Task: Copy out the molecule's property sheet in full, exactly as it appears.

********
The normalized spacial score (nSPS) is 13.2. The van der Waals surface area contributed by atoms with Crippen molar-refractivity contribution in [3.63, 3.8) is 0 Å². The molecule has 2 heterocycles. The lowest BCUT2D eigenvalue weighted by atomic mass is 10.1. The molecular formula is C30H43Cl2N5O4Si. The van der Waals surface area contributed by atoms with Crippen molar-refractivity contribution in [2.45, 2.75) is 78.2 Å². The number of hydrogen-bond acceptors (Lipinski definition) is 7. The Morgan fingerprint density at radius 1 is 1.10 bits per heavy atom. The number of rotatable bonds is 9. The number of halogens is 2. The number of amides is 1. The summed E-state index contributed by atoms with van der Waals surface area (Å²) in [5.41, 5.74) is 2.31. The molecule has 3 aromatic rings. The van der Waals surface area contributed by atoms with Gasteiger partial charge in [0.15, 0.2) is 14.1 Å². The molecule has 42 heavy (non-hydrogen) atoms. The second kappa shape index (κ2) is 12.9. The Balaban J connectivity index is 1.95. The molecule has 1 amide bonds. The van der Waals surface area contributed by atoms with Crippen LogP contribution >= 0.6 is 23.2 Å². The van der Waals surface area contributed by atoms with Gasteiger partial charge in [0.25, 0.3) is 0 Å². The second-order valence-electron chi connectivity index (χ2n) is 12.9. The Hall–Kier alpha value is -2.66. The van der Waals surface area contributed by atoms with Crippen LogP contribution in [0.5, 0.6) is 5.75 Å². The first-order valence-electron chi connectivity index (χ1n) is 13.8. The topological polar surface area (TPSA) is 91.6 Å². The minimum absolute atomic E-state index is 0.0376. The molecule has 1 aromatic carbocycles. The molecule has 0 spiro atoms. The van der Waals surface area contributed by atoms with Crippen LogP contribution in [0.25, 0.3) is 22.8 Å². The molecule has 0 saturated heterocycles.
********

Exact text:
The normalized spacial score (nSPS) is 13.2. The van der Waals surface area contributed by atoms with Crippen molar-refractivity contribution in [3.63, 3.8) is 0 Å². The molecule has 2 heterocycles. The lowest BCUT2D eigenvalue weighted by atomic mass is 10.1. The molecular formula is C30H43Cl2N5O4Si. The van der Waals surface area contributed by atoms with Crippen molar-refractivity contribution in [2.45, 2.75) is 78.2 Å². The number of hydrogen-bond acceptors (Lipinski definition) is 7. The Morgan fingerprint density at radius 1 is 1.10 bits per heavy atom. The number of rotatable bonds is 9. The number of halogens is 2. The number of amides is 1. The summed E-state index contributed by atoms with van der Waals surface area (Å²) in [5.41, 5.74) is 2.31. The molecule has 3 aromatic rings. The van der Waals surface area contributed by atoms with Gasteiger partial charge in [0.15, 0.2) is 14.1 Å². The molecule has 42 heavy (non-hydrogen) atoms. The second kappa shape index (κ2) is 12.9. The Balaban J connectivity index is 1.95. The molecule has 1 amide bonds. The van der Waals surface area contributed by atoms with Crippen LogP contribution >= 0.6 is 23.2 Å². The van der Waals surface area contributed by atoms with Gasteiger partial charge in [0.25, 0.3) is 0 Å². The second-order valence-electron chi connectivity index (χ2n) is 12.9. The Hall–Kier alpha value is -2.66. The van der Waals surface area contributed by atoms with Crippen LogP contribution in [0.5, 0.6) is 5.75 Å². The first-order valence-electron chi connectivity index (χ1n) is 13.8. The topological polar surface area (TPSA) is 91.6 Å². The minimum absolute atomic E-state index is 0.0376. The molecule has 1 aromatic carbocycles. The molecule has 0 spiro atoms. The van der Waals surface area contributed by atoms with Crippen LogP contribution in [0.25, 0.3) is 22.8 Å². The molecule has 0 saturated heterocycles.